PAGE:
The thing that truly makes this season of American Horror Story so much more excellent than the first season is the way it approaches horror from every direction. Whereas the first season was an almost Mayfair Witches, textbook possession and haunting scenario dabbled here and there with other facets of horror, Asylum truly seeks the shadow you're not looking for and jumps out at you from it.
Not so much last week, where the entire episode was eaten up by a fairly static exorcism storyline that, while necessary to set up Sister Mary Eunice (Lily Rabe) as a demonic agent, did little to otherwise entice the story along. All we really got out of it otherwise was a shot of Lizzie Brocheré's Grace's bare butt bent over Sister Jude's (Jessica Lange) desk as she prepared for a caning. Fun as that was, it's not really the hallmark of compelling drama.
For Halloween, though, writer Jennifer Salt and director Michael Uppendahl pulled out all the stops. Set amid a backdrop of a terrible storm approaching Briarcliff Asylum, a multi-faceted scarefest ensues like some kind of haunted house ride you didn't even really know you were on.
Sister Jude decides to try and keep the inmates calm during the storm by having a movie night, borrowing a projector to show Cecil B. DeMille's Sign of the Cross. By the by, we get enough of a glimpse of this movie for me to definitely say, "Holy shit! DeMille was insane! Go rent this flick. Murder, naked chicks staked to the ground, religious drama. It's like Martyrs except with prettier people." End aside.
Jude, unbeknownst to her, is being staked out by the possessed Mary Eunice, who has been surreptitiously dropping reminders of the night Jude drunkenly ran over a young girl and afterwards forswore her life to Christ in penance. Meanwhile, Mary Eunice uses the unholy spirit inside her to cow a highly religious Mexican inmate, murder her and dump her body out among the woods where Dr. Arden's (James Cromwell) mysterious creatures lurk.
Good old-fashioned Satanic horror? Check. What else?
Well, even as our four hero characters (Sarah Paulson, Evan Peters, Brocheré and Chloë Sevigny) seek an escape during the movie, Jude wanders the asylum drunk looking for the missing Mexican. In just a single cutaway shot, we meet something...otherwordly that terrifies her. In the brief glimpse we get, the creature appears to resemble a cross between Jeff Goldblum's last incarnation of the Fly and the Mezco Mothman figure. Is this what haunts the woods outside Briarcliff?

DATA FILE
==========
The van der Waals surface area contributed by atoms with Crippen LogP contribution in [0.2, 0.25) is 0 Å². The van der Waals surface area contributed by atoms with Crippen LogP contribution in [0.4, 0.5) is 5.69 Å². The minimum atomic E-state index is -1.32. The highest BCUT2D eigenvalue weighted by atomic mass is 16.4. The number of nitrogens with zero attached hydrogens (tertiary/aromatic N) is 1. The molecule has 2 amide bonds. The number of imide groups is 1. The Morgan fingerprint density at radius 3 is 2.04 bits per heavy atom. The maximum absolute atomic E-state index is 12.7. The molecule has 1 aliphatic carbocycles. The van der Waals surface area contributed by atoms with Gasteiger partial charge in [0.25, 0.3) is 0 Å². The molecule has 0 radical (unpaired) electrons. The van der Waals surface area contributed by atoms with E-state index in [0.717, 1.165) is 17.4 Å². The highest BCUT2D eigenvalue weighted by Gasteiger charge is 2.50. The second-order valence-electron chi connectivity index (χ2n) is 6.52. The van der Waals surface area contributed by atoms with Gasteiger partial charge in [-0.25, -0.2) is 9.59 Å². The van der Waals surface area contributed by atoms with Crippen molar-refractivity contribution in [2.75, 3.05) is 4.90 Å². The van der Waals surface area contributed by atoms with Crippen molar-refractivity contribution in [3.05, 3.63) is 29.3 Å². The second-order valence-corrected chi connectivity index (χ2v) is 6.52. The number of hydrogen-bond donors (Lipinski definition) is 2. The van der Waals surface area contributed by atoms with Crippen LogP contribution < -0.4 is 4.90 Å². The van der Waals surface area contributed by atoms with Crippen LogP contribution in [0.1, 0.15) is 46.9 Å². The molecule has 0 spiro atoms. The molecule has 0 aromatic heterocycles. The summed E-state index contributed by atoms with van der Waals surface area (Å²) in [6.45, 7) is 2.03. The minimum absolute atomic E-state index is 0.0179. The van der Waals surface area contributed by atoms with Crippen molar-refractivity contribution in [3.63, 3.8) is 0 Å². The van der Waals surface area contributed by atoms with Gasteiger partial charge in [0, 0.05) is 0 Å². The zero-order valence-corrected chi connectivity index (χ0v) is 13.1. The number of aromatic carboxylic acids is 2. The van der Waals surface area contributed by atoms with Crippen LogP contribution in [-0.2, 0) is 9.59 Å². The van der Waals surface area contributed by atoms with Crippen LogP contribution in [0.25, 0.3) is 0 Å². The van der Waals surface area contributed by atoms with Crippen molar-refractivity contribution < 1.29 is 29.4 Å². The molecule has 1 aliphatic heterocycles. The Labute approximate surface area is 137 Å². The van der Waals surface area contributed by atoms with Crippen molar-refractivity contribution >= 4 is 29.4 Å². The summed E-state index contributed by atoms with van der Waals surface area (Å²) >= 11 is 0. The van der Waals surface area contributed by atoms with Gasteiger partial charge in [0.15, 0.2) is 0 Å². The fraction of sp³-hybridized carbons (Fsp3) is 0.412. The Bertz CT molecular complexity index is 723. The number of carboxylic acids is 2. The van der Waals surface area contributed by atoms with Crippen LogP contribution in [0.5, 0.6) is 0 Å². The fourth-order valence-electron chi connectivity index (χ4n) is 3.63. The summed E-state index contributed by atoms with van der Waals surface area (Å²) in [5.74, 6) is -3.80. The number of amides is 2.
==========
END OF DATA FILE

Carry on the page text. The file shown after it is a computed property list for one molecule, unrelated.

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Probably not. Paulson, Peters and Brocheré make it to freedom, only to meet Arden's creatures, meat-hungry mutant men that are clearly inspired by Hatchet's Victor Crowley. They flee for their lives back into the asylum.
Which brings us to Chloë Sevigny's Shelley the Nymphomaniac. She had tried to buy her friends some escape time blowing a guard, only to end up caught by Dr. Arden and near- raped. Look, I know women these days are probably sick of men who don't know any better weighing in on the subject of rape, but here's some advice from me to you. Should you find yourself in such a position, and the rapist turns out to have a small, barely functioning penis, mocking it is probably not going to make the situation any safer for you.
The results of Shelley's laughter are the loss of, oh, about 15 pounds of body parts that most of us take for granted. That and the knowledge that she is considered escaped and no one will come looking for her.
That was the genius of this week's Asylum. The show pulls so many twists that it is impossible to get a grip. It's like holding a tiger by the tale. One minute you're jumping from aliens and the next you're squirming in the bowels of body horror as the scalpel cuts and the flesh parts. In any other setting it would be a train wreck, but Asylum manages to play these various scares like Frank Zappa conducting weird movements. Thus far, Asylum remains spectacular.